The court rejected LaSalle Bank Corp.’s argument that it had no obligation to provide Medapati Reddy with a copy of the plan because it had satisfied the Employee Retirement Income Security Act (ERISA) requirements by giving Reddy a copy of the plan’s summary plan description (SPD), BNA reports. However, the court did deny Reddy’s request for the statutory maximum penalty of $110 per day, saying there was no evidence that LaSalle intentionally concealed the plan document from him.
The court noted that, although the plan and SPD were nearly identical, the SPD did state that it was “merely an explanation and should not be relied upon other than as a general summary of the features of the Plan.” The SPD stated that employees’ rights would be governed by the terms of the plan document.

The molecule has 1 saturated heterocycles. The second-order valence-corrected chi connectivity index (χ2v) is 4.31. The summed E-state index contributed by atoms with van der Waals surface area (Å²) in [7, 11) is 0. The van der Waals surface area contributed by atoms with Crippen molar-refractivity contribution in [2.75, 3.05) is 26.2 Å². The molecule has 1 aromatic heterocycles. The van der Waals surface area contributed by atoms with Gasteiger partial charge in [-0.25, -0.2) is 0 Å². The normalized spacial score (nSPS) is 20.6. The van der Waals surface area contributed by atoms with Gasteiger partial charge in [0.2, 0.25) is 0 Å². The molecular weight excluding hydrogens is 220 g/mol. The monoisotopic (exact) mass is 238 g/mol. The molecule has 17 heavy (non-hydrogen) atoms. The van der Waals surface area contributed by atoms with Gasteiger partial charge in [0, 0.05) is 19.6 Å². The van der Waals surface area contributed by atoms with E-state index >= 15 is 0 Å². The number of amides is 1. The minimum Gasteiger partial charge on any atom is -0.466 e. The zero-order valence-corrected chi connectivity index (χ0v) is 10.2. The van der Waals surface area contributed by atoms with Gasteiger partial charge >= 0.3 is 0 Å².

When Reddy’s position was eliminated in 2002, the bank offered him nine weeks’ severance pay if he signed a waiver and release. Reddy was sent a copy of the severance plan’s SPD.
LaSalle only paid Reddy four and a half weeks of severance pay and terminated future payments because of his alleged failure to return a laptop computer to the bank. After his benefits were terminated, Reddy requested a copy of the official plan documents. LaSalle did not send him a copy of the plan until he initiated his lawsuit.